Taxes in 2018 for Realtors – Deductions, Documentation, Discussion Are Vital

 

by Heather James

The Tax Cuts and Jobs Act is hitting the proverbial fan and all of us are now preparing to pay the piper.

This time last year I sat down with Richard Staniszewski and we covered the major points of the new code passed in late 2017: new tax brackets, the raised standard deduction, and a bit about itemized state and local taxes. Today, I want to tease out some information I’ve been reading about that applies to many in our industry – sole proprietors, LLCs and S-Corps. I can sum up my findings with three Ds: deductions (research, learn and use them!); documentation (a critical habit to develop); and discussion (meaning: with a tax professional).

But first, a huge caveat: I am not a tax attorney, so what follows in this brief post are my own thoughts gleaned from a wide variety of sources. Please, please, please do not use this as tax advice in any way, shape or form; always consult your personal tax advisor for your own particular situation.

Mother of All Deductions: 20% QBI

Many people are cautiously optimistic about the new Qualified Business Income (QBI) automatic 20% deduction, but it seems to have played out nicely. The IRS issued final rules recently, qualifying a few points which NAR summed up succinctly in late January.

Basically, the QBI – also called a pass through business deduction or the 199A deduction – was an olive branch extended to small businesses. The Tax Cuts and Jobs Act gave a huge rate deduction from 35 to 21 percent for corporations and the government, realizing that 90% of American businesses are not organized as corporations, wanted to offer a similar significant tax cut to partnerships, LLCs, S-Corps, sole proprietors and self-employed independent contractors. Many in our industry fall in this category so the QBI is good news for us.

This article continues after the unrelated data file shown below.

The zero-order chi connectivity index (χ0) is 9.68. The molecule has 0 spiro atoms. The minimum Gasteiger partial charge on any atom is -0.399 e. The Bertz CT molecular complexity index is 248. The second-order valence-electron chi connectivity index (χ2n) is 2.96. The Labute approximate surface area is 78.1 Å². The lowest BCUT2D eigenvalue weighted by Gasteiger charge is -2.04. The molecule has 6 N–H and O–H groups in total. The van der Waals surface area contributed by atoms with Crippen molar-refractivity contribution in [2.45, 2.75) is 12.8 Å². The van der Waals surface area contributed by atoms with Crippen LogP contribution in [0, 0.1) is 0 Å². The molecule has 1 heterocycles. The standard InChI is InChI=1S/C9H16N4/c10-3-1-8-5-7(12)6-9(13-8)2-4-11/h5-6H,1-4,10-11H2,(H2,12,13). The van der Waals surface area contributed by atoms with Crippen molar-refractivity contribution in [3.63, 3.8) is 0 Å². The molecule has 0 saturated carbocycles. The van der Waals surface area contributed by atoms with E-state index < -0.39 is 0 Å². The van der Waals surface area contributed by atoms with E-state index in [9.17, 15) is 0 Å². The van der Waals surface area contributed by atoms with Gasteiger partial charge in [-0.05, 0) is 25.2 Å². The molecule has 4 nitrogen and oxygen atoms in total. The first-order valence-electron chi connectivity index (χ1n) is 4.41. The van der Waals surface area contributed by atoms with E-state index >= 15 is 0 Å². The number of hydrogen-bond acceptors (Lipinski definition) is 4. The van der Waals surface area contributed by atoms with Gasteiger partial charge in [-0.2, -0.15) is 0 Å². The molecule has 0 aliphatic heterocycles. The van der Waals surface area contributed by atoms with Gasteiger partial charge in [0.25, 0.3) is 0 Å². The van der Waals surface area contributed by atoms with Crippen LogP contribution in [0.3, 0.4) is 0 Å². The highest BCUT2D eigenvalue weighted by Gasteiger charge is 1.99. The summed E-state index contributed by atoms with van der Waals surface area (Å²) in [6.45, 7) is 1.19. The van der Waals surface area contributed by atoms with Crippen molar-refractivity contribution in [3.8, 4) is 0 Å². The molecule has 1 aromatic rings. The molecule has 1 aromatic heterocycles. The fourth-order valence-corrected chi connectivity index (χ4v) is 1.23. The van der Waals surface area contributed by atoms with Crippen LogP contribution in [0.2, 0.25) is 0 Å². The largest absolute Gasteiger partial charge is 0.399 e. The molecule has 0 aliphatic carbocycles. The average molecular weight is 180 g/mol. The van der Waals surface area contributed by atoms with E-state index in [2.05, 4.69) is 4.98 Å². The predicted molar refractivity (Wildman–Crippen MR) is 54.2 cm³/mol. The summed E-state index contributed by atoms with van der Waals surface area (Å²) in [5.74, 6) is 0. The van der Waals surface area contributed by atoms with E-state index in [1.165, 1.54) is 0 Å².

Instead of providing a special lower tax rate to non-corporations, QBI simply offers a 20 percent deduction on income from “qualified trade or business” at the following thresholds and income levels: for married taxpayers filing a joint return, this income limit is $315,000. For everyone else, it is half this amount, or $157,500. A partial deduction may be claimed for incomes of up to $415,000 (joint returns) or up to $207,500 (everyone else).

There is a very specific list of “specified service businesses” that are prohibited from taking this deduction including health, law, accounting, brokerage services, and consulting. I should note here that because this list was somewhat confusing, NAR did a great job of lobbying to specifically remove realtors from the “brokerage services” identifier, so our industry friends actually can take advantage of the 20% QBI. You can find a great tutorial video on the NAR site explaining QBI in understandable, layman’s terms.


Deductions for the Win

As I digested information, it became clear to me that there are deductions available that plenty of us don’t avail ourselves of. Beyond the obvious and obligatory home office, cell phone and car mileage that most of us know about, you can also:

  • Pay your children through your company. Children don’t have to pay taxes on up to $12,000 and you get that $12K deduction. Just be sure you pay them a reasonable wage for the task they’re performing.